Publishing npm packages with Semaphore
Publishing npm packages with Semaphore CI
Every software developer should know the importance of Continuous Integration (CI). Not only does it enable teams to automatically run tests for each new code check-in, it also allows them to build and deploy the latest version of the application to users.
Semaphore CI is the Continuous Integration service of choice for us at OK GROW!. In this post I will show you how to set it up for publishing an npm package. I assume that you already have an npm package and that you are already automatically running its tests so let’s proceed!
Even though this post focuses on the configuration on Semaphore CI, the concept can definitely be applied to any other CI service.
To understand how to set up a CI environment to publish our packages, we need to understand what happens when we log in to npm.
Assuming that you already have an npm account, when you finally decide to publish your package, your first step is to log in to npm. This is done by running npm login on the command line. The login script will ask for your username, password, and email. If you filled them out correctly, you will be logged in and able to publish your package.
When that process is finished, the script will write information to the .npmrc file located in your home folder. This is what you need to allow Semaphore account to publish packages.
Take a look at your .npmrc file and you should see this:
Setting up a new deployment server
We are going to think of the npm registry as our production server. Our next step is to create a new Semaphore deployment and set it up to create an .npmrc file automatically.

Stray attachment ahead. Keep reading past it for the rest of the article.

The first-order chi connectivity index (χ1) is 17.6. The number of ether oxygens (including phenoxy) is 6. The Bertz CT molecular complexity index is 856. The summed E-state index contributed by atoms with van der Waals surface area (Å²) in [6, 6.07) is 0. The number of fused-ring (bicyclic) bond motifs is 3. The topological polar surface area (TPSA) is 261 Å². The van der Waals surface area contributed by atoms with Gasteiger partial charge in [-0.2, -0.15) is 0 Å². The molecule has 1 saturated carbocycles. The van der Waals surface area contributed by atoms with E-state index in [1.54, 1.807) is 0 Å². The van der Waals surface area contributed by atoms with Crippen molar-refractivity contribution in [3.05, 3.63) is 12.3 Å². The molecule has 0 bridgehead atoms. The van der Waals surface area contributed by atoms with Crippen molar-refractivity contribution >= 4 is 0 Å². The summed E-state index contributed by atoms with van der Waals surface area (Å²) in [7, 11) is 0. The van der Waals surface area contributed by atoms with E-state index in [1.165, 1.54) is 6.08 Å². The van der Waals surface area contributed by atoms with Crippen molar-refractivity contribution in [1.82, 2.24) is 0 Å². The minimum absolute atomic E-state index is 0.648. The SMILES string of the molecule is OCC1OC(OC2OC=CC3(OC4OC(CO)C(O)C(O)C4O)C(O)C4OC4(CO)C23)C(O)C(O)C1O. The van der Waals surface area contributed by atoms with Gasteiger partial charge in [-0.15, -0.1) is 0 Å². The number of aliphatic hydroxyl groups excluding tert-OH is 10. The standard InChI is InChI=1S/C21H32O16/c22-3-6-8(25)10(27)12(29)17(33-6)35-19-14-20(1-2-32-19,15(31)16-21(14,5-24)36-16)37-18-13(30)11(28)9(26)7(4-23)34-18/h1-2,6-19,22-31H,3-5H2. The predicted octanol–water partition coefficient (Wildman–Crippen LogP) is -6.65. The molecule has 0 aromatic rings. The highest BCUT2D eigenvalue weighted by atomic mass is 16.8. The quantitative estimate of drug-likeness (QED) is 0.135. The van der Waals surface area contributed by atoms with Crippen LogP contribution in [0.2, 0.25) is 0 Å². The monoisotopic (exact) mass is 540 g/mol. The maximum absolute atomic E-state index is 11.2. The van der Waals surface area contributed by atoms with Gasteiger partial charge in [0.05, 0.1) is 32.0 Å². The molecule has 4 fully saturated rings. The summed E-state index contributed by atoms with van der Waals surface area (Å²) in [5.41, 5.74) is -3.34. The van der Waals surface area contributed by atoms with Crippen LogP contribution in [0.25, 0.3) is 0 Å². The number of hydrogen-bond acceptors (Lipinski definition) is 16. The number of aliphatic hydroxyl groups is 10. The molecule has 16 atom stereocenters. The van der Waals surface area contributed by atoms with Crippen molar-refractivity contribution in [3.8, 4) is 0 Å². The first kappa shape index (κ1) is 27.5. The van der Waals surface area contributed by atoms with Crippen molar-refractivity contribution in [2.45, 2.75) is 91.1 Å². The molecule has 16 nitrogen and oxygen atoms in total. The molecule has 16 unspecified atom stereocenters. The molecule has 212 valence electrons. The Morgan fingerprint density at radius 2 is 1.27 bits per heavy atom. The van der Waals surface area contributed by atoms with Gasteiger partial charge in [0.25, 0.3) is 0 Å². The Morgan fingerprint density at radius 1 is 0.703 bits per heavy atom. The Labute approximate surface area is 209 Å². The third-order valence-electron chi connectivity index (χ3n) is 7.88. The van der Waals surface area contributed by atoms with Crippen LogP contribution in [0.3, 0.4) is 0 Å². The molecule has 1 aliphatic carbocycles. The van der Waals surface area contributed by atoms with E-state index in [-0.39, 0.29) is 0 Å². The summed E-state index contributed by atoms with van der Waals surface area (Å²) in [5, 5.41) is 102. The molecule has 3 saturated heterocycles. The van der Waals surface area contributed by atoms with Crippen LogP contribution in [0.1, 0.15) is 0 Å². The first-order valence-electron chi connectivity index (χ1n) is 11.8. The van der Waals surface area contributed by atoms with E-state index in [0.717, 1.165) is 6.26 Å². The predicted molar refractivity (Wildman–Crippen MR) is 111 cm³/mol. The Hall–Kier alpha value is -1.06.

Open the main page of your project in Semaphore and click on
Set Up Deployment and select the
Generic Deployment option from the list.
Next, you can choose between two deployment strategies: Automatic, where Semaphore will deploy automatically every successful build of a specific branch, or Manually. I’ll leave that decision up to you!
Let’s keep moving. Now we enter the deploy commands. You might have some other commands here related to your package, but in general all you need are these two commands:
We don’t need to add ssh keys, so let’s move on to the next step which is naming the server. You can name it anything you’d like, but in this particular example let’s name the server simply
That’s it! Well, almost. If we tried deploying our package now, it would fail for not having an authorization.
Authorizing Semaphore to publish
With our deployment server ready, go to the project settings, choose
Configuration Files tab and click on the green
Add First Configuration File button.
Let’s tell Semaphore to add an
.npmrc file to the runners home folder. Your
File Path should then be
/home/runner/.npmrc. For the content, copy the contents of your
.npmrc file to the text box.
But careful, you don’t want other people to be able to see your token! To avoid this, there are 2 choices.
The first one is to encrypt the contents of this file. This can be accomplished simply by checking the
Encrypt File checkbox above the contents area.
Or maybe, you might want to be more transparent about this file to other developers, while still being able to hide your token information. In that case, you could use
Environment Variables. Changing the contents of your
.npmrc file to use these should leave it looking like this:
Environment Variables tab and click on the green
Add First Environment Variable button. Specify
NPM_TOKEN for the name. Add your token to the contents, and don’t forget to check the
Encrypt Content checkbox.
Finally, you can test to see if Semaphore will successfully publish your package to npm.
And now you’re all set!